How do you differentiate between a Business Function and a Capability?
29 April 2009
Recently I was asked about the concepts of a Business Function and a Capability, and how it is unfortunate that these concepts tend to be blended together.
a) How do you differentiate between these concepts?
b) Is there a value to modeling both, or do you find that organizations that use one tend not to use the other?
My answer is copied below.
I have also often found that people confuse Function and Capability. They are certainly different in my opinion.
Many enterprise architecture efforts don’t really focus much on either of these concepts and instead just focus on modelling business processes, applications and infrastructure.
This is because the Organisation Architecture and Strategic Planning domains are not included with the scope of Enterprise Architecture within their organisations.
However since ArchiMate includes the concept of a Business Function and now TOGAF9 (Capability-Based Planning – http://www.opengroup.org/architecture/togaf9-doc/arch/chap32.html) includes the concept of a Capability so I’d expect more Enterprise Architects to start using both these concepts more than they have previously.
A Business Function is a concept used in the Organisation Architecture domain and represents what work is done by that organisation, organisation unit or business role. An organisation can be designed as a set of Business Functions and usually the structure of the organisation units within an organisation is closely based on the business functions.
Those Business Functions are more stable than the organisation structure itself and often an Organisation Unit or Business Role may be responsible for multiple business functions. A Business Function is only ever carried out by a single Business Role/Organisation Unit within an organisation.
Examples of Business Functions include: Sales, Mаrketing, Supply Chаin Management, Finаnciаl Mаnаgement, Operations, Customer Relationship Management, Product Management, Supplier/Pаrtner Relаtionship Mаnаgement.
A Capability is a description of an ability to do something in terms of expertise and capacity.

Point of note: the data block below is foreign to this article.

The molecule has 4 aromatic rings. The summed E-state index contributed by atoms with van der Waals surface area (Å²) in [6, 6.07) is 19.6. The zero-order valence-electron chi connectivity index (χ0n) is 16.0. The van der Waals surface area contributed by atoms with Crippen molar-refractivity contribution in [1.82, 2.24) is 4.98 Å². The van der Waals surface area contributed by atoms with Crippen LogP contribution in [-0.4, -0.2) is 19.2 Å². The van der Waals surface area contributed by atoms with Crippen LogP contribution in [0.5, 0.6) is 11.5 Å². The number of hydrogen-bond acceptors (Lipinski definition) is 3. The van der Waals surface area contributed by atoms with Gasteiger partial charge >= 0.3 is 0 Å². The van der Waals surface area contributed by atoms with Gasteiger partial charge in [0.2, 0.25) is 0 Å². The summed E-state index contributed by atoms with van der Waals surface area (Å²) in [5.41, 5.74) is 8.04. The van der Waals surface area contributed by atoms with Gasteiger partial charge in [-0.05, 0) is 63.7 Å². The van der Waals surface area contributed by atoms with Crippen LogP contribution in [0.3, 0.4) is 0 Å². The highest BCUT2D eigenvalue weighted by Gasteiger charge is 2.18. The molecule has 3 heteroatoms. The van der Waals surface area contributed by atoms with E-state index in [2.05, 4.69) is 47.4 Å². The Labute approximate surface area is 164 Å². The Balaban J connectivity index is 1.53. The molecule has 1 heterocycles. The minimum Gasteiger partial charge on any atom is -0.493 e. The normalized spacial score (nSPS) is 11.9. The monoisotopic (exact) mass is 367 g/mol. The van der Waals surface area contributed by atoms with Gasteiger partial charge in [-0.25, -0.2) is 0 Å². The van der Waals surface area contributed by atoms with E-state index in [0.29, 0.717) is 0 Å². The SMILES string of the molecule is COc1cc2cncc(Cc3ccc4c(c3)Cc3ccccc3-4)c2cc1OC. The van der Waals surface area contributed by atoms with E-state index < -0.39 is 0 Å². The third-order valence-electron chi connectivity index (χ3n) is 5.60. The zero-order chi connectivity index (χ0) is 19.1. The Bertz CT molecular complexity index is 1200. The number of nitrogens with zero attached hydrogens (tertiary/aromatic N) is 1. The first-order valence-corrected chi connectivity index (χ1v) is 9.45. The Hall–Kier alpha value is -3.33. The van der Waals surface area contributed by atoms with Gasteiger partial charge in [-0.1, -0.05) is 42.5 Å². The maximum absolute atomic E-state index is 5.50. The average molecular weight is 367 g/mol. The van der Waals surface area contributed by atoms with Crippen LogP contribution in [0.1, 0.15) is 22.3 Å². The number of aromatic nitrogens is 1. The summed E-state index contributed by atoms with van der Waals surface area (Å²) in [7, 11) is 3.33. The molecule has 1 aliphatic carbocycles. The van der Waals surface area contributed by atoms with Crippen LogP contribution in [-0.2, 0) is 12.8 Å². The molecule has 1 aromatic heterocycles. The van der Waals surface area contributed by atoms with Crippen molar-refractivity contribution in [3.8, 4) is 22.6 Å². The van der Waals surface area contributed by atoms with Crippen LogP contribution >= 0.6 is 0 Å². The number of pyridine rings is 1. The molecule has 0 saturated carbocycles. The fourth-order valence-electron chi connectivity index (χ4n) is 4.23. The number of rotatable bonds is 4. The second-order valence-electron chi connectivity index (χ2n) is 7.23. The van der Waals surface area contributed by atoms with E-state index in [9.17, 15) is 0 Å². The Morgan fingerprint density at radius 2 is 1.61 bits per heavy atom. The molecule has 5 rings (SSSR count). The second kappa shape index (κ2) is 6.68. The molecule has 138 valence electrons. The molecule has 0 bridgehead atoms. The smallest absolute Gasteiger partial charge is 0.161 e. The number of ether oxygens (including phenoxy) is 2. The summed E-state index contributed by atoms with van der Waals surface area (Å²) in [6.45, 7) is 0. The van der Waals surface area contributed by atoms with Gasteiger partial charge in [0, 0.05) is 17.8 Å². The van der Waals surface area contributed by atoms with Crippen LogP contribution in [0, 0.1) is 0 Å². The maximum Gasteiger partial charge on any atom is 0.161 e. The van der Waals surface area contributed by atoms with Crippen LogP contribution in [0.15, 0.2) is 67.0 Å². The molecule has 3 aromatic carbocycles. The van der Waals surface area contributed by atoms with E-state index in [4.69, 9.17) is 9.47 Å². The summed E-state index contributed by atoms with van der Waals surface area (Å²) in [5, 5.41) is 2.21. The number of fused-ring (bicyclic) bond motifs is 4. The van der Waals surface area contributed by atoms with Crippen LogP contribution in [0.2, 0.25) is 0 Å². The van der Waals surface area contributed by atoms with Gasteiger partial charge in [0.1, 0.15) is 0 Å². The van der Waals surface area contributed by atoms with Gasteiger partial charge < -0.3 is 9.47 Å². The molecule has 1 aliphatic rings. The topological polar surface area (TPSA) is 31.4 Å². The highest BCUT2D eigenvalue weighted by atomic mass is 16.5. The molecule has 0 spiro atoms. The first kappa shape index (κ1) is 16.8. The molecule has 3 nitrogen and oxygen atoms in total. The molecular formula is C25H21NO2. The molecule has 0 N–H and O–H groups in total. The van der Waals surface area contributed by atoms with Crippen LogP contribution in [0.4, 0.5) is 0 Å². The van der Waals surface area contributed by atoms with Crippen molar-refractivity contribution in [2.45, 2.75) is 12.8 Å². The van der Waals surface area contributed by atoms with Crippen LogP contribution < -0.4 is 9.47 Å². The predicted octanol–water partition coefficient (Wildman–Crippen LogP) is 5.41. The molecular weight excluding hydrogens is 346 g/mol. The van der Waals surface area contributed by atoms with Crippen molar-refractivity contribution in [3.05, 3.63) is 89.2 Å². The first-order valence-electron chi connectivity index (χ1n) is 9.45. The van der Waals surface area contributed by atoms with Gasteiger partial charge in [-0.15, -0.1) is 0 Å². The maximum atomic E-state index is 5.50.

It is associated with strategic planning and not the Organisation Architecture or Business Architecture domains. A Capability is delivered through the establishment of a number of different changes usually at together as a group of changes delivered in an iteration.
These changes are likely to include new or changed organisation units, business functions, business processes, business services, application services, application components, infrastructure services, infrastructure components (Nodes etc), business objects, data objects etc.
A Capability is used as the unit of change in strategic portfolios and Capability Increments (TOGAF9) are used in programme and project portfolios.
Examples of Capabilities include: Capability to sell a new Product, Capability for eCommerce, Capability for rapid merger and acquisition activities, Capability to survive the credit crunch, Capability to conduct research, Capability to achieve delivery objectives and be ready for future unknown challenges.
ArchiMate (http://www.archimate.org/ART/) defines a Business Function as:
A business function is a unit of internal behaviour that groups behaviour according to for instance required skills, knowledge, resources, etc., and is performed by a single role within the organisation.
A business function describes internal behaviour performed by a business role that is required to produce a set of products and services. For a consumer the products and services are relevant and the required behaviour is merely a black box, hence the designation: internal.
There is a potential many-to-many relation between business processes and business functions.
Informally speaking, processes describe some kind of ”flow” of activities whereas functions group activities according to required skills, knowledge, resources etc.
Complex processes in general involve activities that offer various functions. In this sense a business process forms a string of business functions.
In general, a business function delivers added value from a business point of view. Organisational units or applications may coincide with business functions due to their specific grouping of business activities.
TOGAF9 defines a Function as:
Function describes units of business capability at all levels of granularity.
The term “function” is used to describe a unit of business capability at all levels of granularity, encapsulating terms such as value chain, process area, capability, business function, etc.
Any bounded unit of business function should be described as a function.
[a Function] Delivers business capabilities closely aligned to an organization, but not necessarily explicitly governed by the organization. Also referred to as “business function”.
TOGAF9 defines a Capability as:
A business-focused outcome that is delivered by the completion of one or more work packages.
Using a capability-based planning approach, change activities can be sequenced and grouped in order to provide continuous and incremental business value.
(Unfortunately in the TOGAF9 meta model at http://tinyurl.com/czrmpj, Capability is shown on its own as an unrelated concept, so I think that there is more work to be done on the TOGAF9 meta model.)
Civil Service Capability Reviews at http://tinyurl.com/cuyta9 has an interesting model of Capability.
CBDI_SAE defines a Business Capability as: The power or ability to perform something of value to your business.
MODAF defines a Capability at: http://tinyurl.com/c5lhaq
MODAF defines a Function at: http://tinyurl.com/cvkkua
Business Motivation Model: In the Business Motivation Model the concept of a Desired_Result is closest to that of a Capability and illustrates that we should measure Capabilities in terms of Goals and Objectives and their measures.